Like I have lived every day of my life in this world, God lives in an infinite creation of His own making. I am surrounded by what is like me, but God surrounds Himself with Himself, perfectly sufficient and powerful. And, because I am His reflection, I share in the glory of His infinity. I am taken up in it as I raise my eyes to Him in faith. God is both the irresistible force and the immovable object.
God is like the vast ocean--unrelenting, consuming, overpowering, but at the same time beautiful and refreshing. Even as I am drawn down into Him, He bears me up.
Thought for today: God makes Himself known to everyone. How has He made Himself known to you today?
Friday, August 12, 2011
We like to entertain and our guest rooms are often full. Most of the time, guests are not family members, but anyone from sweet friends, to occasional hangers-on, to near, needy strangers. Whoever they are, we believe God brings them and we try to make them comfortable accordingly. Recently, though, as we welcomed our granddaughter for a couple of weeks, I realized something important about guests.
Through Him (Jesus), we have access to the Father by the Spirit. Consequently, you are no longer foreigners or aliens, but fellow citizens with God's people and members of God's household.--Ephesians 2:18-19
A chasm of difference yawns between the way I welcome a young unrelated guest and the way I welcome a granddaughter. For a casual guest, I fluff pillows in the same way, and make sure she has toiletries and clean towels in the same way, but do not concern myself so much about whether she brushes her teeth every morning or eats properly or what poet she may prefer so I can plan for her next birthday gift. And I certainly do not giggle at infant resemblances in family pictures or discuss which pieces of my jewelry she may prefer to inherit. Nor does a casual guest ask for advice regarding college choices with an expectation that I will be there later to help. An unrelated guest does not have privileges like these. On the surface, relatives act respectfully and with consideration for one another just as we would to anyone, but underlying expectation and responsibility apply from both sides that we cannot ignore.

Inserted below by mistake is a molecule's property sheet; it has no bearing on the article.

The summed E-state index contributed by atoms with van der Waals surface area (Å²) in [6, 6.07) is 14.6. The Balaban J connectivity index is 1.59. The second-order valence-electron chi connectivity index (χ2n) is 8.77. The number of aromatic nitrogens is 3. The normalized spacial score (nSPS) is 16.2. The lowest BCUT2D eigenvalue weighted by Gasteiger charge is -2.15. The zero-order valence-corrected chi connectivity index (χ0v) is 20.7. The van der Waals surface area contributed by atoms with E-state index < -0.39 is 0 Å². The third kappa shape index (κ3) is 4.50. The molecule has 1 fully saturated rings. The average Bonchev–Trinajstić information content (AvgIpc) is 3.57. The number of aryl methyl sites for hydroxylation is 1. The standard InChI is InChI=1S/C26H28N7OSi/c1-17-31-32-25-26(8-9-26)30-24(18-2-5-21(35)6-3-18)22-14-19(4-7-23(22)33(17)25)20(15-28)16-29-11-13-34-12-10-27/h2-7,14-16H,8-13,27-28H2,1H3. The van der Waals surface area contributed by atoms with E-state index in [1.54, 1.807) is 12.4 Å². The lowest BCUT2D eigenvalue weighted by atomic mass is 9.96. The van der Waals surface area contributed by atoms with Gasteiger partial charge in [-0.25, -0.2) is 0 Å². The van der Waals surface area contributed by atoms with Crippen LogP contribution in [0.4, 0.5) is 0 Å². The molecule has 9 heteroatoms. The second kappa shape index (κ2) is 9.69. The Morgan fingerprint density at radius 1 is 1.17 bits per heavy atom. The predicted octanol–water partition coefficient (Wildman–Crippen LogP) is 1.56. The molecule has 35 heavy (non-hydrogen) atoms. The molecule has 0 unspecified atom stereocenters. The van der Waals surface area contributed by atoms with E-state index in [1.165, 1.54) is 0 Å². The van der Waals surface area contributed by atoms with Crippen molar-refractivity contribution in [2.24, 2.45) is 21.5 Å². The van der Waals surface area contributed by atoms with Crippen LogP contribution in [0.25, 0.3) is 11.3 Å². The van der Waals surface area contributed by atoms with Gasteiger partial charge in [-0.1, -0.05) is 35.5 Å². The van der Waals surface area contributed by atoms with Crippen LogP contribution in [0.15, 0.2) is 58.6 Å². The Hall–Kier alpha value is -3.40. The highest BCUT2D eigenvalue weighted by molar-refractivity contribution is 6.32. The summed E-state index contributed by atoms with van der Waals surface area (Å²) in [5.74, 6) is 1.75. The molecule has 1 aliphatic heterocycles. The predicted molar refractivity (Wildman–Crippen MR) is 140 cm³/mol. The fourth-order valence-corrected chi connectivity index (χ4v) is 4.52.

So exists my relationship with God. I am his daughter. He has adopted me. Without Him, I would still live in His lovely world, would still see the sun every morning and the stars every night. I would eat the food He has provided and smell the flowers He made and hear a bird call. I could not, however, lay any claim to it. I would be a guest in His world, able to use what He provided, but only for the short time I stay.